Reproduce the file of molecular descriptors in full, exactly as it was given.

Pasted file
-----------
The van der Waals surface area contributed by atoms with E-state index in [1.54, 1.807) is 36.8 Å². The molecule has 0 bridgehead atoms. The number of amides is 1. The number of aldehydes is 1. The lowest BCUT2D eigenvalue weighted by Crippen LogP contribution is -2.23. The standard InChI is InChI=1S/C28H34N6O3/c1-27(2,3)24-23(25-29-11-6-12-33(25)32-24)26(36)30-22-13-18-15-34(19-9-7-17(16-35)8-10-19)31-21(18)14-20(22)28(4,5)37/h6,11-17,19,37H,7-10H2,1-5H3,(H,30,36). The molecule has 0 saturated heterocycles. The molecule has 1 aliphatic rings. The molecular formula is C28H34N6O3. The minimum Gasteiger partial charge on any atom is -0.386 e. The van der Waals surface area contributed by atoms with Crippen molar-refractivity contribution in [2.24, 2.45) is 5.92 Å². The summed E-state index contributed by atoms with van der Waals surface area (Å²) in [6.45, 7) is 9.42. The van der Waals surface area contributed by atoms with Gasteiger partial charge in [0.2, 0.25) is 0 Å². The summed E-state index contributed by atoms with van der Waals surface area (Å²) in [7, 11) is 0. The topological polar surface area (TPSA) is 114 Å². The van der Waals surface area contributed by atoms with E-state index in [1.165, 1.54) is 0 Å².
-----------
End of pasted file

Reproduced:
The van der Waals surface area contributed by atoms with E-state index in [1.54, 1.807) is 36.8 Å². The molecule has 0 bridgehead atoms. The number of amides is 1. The number of aldehydes is 1. The lowest BCUT2D eigenvalue weighted by Crippen LogP contribution is -2.23. The standard InChI is InChI=1S/C28H34N6O3/c1-27(2,3)24-23(25-29-11-6-12-33(25)32-24)26(36)30-22-13-18-15-34(19-9-7-17(16-35)8-10-19)31-21(18)14-20(22)28(4,5)37/h6,11-17,19,37H,7-10H2,1-5H3,(H,30,36). The molecule has 0 saturated heterocycles. The molecule has 1 aliphatic rings. The molecular formula is C28H34N6O3. The minimum Gasteiger partial charge on any atom is -0.386 e. The van der Waals surface area contributed by atoms with Crippen molar-refractivity contribution in [2.24, 2.45) is 5.92 Å². The summed E-state index contributed by atoms with van der Waals surface area (Å²) in [6.45, 7) is 9.42. The van der Waals surface area contributed by atoms with Gasteiger partial charge in [0.2, 0.25) is 0 Å². The summed E-state index contributed by atoms with van der Waals surface area (Å²) in [7, 11) is 0. The topological polar surface area (TPSA) is 114 Å². The van der Waals surface area contributed by atoms with E-state index in [1.165, 1.54) is 0 Å².